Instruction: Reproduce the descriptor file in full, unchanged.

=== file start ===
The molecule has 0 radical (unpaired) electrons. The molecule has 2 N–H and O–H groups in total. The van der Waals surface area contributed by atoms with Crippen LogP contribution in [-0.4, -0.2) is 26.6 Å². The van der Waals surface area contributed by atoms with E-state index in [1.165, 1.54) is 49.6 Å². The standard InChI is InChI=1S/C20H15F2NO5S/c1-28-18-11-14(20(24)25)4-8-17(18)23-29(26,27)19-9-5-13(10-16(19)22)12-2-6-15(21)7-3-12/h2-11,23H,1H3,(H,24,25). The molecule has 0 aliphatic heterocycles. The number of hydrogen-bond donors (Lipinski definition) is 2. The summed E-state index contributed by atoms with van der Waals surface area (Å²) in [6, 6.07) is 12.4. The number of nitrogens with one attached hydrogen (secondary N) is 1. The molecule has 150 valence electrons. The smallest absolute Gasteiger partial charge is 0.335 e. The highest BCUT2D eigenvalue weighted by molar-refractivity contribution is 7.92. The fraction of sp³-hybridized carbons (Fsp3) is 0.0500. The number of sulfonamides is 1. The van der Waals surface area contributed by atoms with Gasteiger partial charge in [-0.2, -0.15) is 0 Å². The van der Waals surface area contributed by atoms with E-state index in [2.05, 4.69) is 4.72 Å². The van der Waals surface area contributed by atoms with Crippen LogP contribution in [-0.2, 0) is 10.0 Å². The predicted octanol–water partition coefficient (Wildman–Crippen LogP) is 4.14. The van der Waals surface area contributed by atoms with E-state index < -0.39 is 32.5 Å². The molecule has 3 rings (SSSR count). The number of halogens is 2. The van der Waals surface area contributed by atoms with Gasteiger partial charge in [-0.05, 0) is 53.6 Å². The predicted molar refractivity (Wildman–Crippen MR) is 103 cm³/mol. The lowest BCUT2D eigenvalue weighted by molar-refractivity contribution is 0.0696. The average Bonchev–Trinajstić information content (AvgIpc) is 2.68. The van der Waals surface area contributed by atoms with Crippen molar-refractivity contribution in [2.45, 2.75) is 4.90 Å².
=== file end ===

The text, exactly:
The molecule has 0 radical (unpaired) electrons. The molecule has 2 N–H and O–H groups in total. The van der Waals surface area contributed by atoms with Crippen LogP contribution in [-0.4, -0.2) is 26.6 Å². The van der Waals surface area contributed by atoms with E-state index in [1.165, 1.54) is 49.6 Å². The standard InChI is InChI=1S/C20H15F2NO5S/c1-28-18-11-14(20(24)25)4-8-17(18)23-29(26,27)19-9-5-13(10-16(19)22)12-2-6-15(21)7-3-12/h2-11,23H,1H3,(H,24,25). The molecule has 0 aliphatic heterocycles. The number of hydrogen-bond donors (Lipinski definition) is 2. The summed E-state index contributed by atoms with van der Waals surface area (Å²) in [6, 6.07) is 12.4. The number of nitrogens with one attached hydrogen (secondary N) is 1. The molecule has 150 valence electrons. The smallest absolute Gasteiger partial charge is 0.335 e. The highest BCUT2D eigenvalue weighted by molar-refractivity contribution is 7.92. The fraction of sp³-hybridized carbons (Fsp3) is 0.0500. The number of sulfonamides is 1. The van der Waals surface area contributed by atoms with Gasteiger partial charge in [-0.2, -0.15) is 0 Å². The van der Waals surface area contributed by atoms with E-state index in [2.05, 4.69) is 4.72 Å². The van der Waals surface area contributed by atoms with Crippen LogP contribution in [-0.2, 0) is 10.0 Å². The predicted octanol–water partition coefficient (Wildman–Crippen LogP) is 4.14. The van der Waals surface area contributed by atoms with E-state index < -0.39 is 32.5 Å². The molecule has 3 rings (SSSR count). The number of halogens is 2. The van der Waals surface area contributed by atoms with Gasteiger partial charge in [-0.05, 0) is 53.6 Å². The predicted molar refractivity (Wildman–Crippen MR) is 103 cm³/mol. The lowest BCUT2D eigenvalue weighted by molar-refractivity contribution is 0.0696. The average Bonchev–Trinajstić information content (AvgIpc) is 2.68. The van der Waals surface area contributed by atoms with Crippen molar-refractivity contribution in [2.45, 2.75) is 4.90 Å².